It's still raining. Through my kitchen. In my living room, and thank God, not in our bedrooms.
But as I sit here listening to the radio; as I sit here after going out and seeing trees through houses and the radio informing our car ride that many places around south Louisiana have flooded. The rain coming through my roof could be worse.
Lucky to say, even though we're sitting here, sweating and wet, we're all alive. That's a lot to be thankful for.
By the time I post this, I will have had been to power. As in now, when I continue this entry.
I just passed through school today. The biggest tree in the school's quad is uprooted. There's trees through apartments; there's missing roofs; there's power lines down, taking up a lane of traffic; there's a line as long as Space Mountain during the summer outside the local Winn-Dixie; any time a light goes on a business that has (a) food (b) beer or (c) alcohol, there's a mad rush and a line.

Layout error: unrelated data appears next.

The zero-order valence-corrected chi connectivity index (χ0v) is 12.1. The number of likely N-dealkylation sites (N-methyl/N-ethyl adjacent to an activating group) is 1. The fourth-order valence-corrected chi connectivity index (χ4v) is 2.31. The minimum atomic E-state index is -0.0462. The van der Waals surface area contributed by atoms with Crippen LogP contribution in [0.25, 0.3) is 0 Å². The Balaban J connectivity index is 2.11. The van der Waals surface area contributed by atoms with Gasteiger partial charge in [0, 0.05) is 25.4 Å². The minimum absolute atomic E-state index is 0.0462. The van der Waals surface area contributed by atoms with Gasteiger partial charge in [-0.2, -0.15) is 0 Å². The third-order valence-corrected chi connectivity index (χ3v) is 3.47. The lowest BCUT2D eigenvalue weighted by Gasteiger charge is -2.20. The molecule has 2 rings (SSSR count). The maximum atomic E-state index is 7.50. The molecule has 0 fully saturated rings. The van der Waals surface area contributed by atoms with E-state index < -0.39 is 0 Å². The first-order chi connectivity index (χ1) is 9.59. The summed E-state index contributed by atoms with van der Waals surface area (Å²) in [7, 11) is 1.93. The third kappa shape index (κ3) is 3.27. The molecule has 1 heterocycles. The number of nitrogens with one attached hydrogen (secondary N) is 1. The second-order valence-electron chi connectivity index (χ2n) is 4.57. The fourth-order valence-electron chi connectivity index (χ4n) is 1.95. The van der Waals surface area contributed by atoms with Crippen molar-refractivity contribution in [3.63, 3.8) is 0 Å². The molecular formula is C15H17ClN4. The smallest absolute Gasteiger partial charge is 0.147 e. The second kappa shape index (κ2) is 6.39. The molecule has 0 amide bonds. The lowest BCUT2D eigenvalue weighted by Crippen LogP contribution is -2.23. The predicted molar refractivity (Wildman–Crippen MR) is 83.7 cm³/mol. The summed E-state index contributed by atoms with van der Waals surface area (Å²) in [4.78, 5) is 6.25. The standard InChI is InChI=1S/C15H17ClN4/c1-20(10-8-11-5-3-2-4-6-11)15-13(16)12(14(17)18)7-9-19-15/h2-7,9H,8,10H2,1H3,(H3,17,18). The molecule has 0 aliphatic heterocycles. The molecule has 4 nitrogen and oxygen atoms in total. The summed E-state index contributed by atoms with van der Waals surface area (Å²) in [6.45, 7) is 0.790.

As of a few hours ago, I thought I was about to enter Lord of the Flies.
Needless to say, Family Guy is on the television and I'm able to post this through the Internet. Society is being restored.
It goes to show though that people will always fight for survival and never want to be sheltered. I am no better, but this is not for worst. We have the ability to move on, and we have the ability to live the "American Dream." We have the technology, we can rebuild "it." We're almost like the "Six Million Dollar Nation."
I'm thankful to be alive, and I can only imagine that others were not as lucky. Others lost more than I did; others may not even have a home anymore; others may have everything and are sitting at the local bar down the road running on a generator drinking their time off. It's all relative, but in the end, I would all hope we have the compassion to open our hearts and arms to rebuild and move on.